Top 100 World Cup Moments (From the Aussie P.O.V.): 97 – The World Cup Hits The Pop Charts (1990)


Something that can be seen as traditional as face paint in national colours, or complaining about the new ball being used for the World Cup, is competing teams releasing a World Cup song in the months leading up to the tournament.

A large majority of them have been largely forgettable and to the level of an awful Eurovision Song Contest entry (Germany’s effort in 1994 for example if you dare look for it on youtube). At least with Eurovision an awful song used to be followed with a witty Wogan put down. Even Australia had the SBS reality show ‘Song for the Socceroos’ in 2006 to pick a song that would be the official song for the Socceroos at the World Cup in Germany. The winning song sank without a trace.

One country that has kind of done it right when it comes to this department though is England. Their first song for the 1966 World Cup was a track called ‘World Cup Willie’ by the king of skiffle himself Lonnie Donegan that was a major hit. The subsequent releases were lacking the success of that first effort before Keith Allen (comedian and father of laddette pop star Lily) linked up with the band New Order to form EnglandNewOrder and come up with a song for the upcoming 1990 tournament in Italy.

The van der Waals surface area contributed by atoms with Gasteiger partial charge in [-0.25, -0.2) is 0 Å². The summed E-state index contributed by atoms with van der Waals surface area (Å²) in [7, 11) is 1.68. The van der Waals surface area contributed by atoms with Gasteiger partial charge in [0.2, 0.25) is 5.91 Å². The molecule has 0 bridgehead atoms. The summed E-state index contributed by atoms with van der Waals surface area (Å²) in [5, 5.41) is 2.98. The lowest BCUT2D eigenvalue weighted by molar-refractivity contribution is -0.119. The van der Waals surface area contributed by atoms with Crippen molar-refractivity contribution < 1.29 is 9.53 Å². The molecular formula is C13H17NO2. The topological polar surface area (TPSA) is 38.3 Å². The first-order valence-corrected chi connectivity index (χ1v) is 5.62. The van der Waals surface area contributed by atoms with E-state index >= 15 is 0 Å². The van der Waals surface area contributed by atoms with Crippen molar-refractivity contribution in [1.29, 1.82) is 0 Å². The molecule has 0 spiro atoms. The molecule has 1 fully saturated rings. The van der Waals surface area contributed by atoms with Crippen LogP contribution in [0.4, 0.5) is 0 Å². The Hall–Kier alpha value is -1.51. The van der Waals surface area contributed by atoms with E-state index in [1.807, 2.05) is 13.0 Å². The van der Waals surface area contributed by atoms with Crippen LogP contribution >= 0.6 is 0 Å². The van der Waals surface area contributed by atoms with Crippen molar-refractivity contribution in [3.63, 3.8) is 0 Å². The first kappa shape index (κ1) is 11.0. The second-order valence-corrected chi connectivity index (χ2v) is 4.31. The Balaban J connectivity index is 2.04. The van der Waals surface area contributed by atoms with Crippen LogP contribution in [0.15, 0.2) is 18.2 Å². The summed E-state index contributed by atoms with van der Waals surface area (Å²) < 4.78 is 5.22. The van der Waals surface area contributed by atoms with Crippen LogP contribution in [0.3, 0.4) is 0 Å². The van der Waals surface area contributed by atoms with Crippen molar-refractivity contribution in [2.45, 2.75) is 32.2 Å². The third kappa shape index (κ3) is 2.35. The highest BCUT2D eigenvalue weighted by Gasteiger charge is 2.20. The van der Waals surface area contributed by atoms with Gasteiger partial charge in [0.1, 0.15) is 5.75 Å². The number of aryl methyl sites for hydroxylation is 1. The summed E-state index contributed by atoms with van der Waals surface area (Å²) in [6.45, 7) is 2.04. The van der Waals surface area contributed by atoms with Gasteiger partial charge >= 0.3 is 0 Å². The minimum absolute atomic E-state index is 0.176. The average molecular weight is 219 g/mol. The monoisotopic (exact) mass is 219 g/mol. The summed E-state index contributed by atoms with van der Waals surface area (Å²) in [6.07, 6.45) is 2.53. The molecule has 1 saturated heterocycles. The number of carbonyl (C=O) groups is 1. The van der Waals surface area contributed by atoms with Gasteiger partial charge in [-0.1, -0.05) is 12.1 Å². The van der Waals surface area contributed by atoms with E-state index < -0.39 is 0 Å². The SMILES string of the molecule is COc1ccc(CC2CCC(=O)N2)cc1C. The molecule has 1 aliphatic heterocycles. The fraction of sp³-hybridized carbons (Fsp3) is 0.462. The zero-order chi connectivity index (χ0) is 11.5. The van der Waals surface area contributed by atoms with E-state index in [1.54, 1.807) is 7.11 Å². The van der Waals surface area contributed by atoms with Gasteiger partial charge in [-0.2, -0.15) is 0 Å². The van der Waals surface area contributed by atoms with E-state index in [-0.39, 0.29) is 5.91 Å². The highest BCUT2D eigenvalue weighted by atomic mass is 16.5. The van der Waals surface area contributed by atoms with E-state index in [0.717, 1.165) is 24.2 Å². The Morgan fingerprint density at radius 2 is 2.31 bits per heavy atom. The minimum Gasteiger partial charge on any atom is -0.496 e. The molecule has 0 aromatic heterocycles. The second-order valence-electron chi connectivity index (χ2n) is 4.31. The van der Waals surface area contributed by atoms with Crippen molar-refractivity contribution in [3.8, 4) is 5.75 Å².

With the track recorded the original name of the track to be called ‘E for England’ but the English FA thought it might be construed as a song promoting the now ballooning use of the drug ecstasy so the name was changed to ‘World in Motion’.

The track featured the usual New Order ‘sound’ with samples of Kenneth Wolstenholme’s commentary from the 1966 Final also spliced in. The track featured then stars Peter Beardsley, then Liverpool captain and now ex Perth Glory coach Steve McMahon, Paul Gascoigne and Jamaican born star John Barnes who managed to show off his rapping ‘skills’ in the song which gave the track it’s x factor and bookmark as a memorable football track even if the lyrics were non-sequential random comments that made no sense much like Blondie’s hit ‘Rapture’.

Some part novelty. Some part New Order Classic. The single was a huge hit and was number one in England as the excitement built for the upcoming World Cup. The track also surprisingly made the US Top 10 and was even a big hit in Ireland (who would play England in this World Cup) and West Germany. The song also made 21 in Australia. The music video also featured the band and England squad miming through the number with the members of New Order admitting in interviews years after that they were ‘coked off their heads’ when they shot the video with the footballers.

It was the first indication of the wave of ‘Cool Britannia’ that would come along a few years later and a team football song that was actually a worldwide chart topper meant it was a memorable moment.

About Dennis Gedling

RTR FM Presenter. Glory Guerrillas Producer and Co-Host. Contributer to Football Nation Radio and Football West. Worships at the feet of the mighty Cats, Socceroos, Matildas, West Perth, Glory and Glasgow's Green and White most of the time.


  1. DG – we might have to recycle the lyrics to “C’mon Possie, C’mon, C’mon” for Rio.
    Is there anything in world football more common than an ex Perth Glory coach? Geez they are a rabble.

  2. Dennis Gedling says

    The two token Catholic things I still do as an adult Peter are not eat fish on Good Friday and do lent. I’m giving up Perth Glory for lent.

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